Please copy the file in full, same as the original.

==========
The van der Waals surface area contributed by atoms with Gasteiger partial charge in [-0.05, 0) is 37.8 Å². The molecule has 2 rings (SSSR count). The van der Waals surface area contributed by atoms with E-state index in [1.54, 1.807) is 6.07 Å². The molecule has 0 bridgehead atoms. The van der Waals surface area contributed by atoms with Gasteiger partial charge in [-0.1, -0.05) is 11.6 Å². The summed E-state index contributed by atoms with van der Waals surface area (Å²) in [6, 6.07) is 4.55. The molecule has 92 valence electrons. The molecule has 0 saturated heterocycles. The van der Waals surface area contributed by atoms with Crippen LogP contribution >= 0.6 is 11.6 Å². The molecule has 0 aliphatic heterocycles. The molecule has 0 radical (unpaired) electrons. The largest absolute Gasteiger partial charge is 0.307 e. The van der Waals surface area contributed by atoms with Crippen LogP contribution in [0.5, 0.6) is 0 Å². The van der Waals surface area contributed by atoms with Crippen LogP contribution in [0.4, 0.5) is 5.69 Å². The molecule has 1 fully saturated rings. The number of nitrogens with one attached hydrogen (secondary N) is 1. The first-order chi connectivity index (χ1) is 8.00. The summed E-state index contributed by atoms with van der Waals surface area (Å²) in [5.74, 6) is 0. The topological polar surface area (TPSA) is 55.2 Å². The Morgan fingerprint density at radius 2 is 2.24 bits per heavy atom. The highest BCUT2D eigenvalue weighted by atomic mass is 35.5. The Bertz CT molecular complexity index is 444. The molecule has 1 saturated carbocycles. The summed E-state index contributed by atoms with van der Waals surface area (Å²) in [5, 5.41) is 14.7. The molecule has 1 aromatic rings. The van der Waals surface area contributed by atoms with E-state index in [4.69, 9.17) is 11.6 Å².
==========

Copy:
The van der Waals surface area contributed by atoms with Gasteiger partial charge in [-0.05, 0) is 37.8 Å². The molecule has 2 rings (SSSR count). The van der Waals surface area contributed by atoms with E-state index in [1.54, 1.807) is 6.07 Å². The molecule has 0 bridgehead atoms. The van der Waals surface area contributed by atoms with Gasteiger partial charge in [-0.1, -0.05) is 11.6 Å². The summed E-state index contributed by atoms with van der Waals surface area (Å²) in [6, 6.07) is 4.55. The molecule has 92 valence electrons. The molecule has 0 saturated heterocycles. The van der Waals surface area contributed by atoms with Crippen LogP contribution >= 0.6 is 11.6 Å². The molecule has 0 aliphatic heterocycles. The molecule has 0 radical (unpaired) electrons. The largest absolute Gasteiger partial charge is 0.307 e. The van der Waals surface area contributed by atoms with Crippen LogP contribution in [0.5, 0.6) is 0 Å². The van der Waals surface area contributed by atoms with Crippen LogP contribution in [0.4, 0.5) is 5.69 Å². The molecule has 1 fully saturated rings. The number of nitrogens with one attached hydrogen (secondary N) is 1. The first-order chi connectivity index (χ1) is 8.00. The summed E-state index contributed by atoms with van der Waals surface area (Å²) in [5.74, 6) is 0. The topological polar surface area (TPSA) is 55.2 Å². The Morgan fingerprint density at radius 2 is 2.24 bits per heavy atom. The highest BCUT2D eigenvalue weighted by atomic mass is 35.5. The Bertz CT molecular complexity index is 444. The molecule has 1 saturated carbocycles. The summed E-state index contributed by atoms with van der Waals surface area (Å²) in [5, 5.41) is 14.7. The molecule has 1 aromatic rings. The van der Waals surface area contributed by atoms with E-state index in [4.69, 9.17) is 11.6 Å².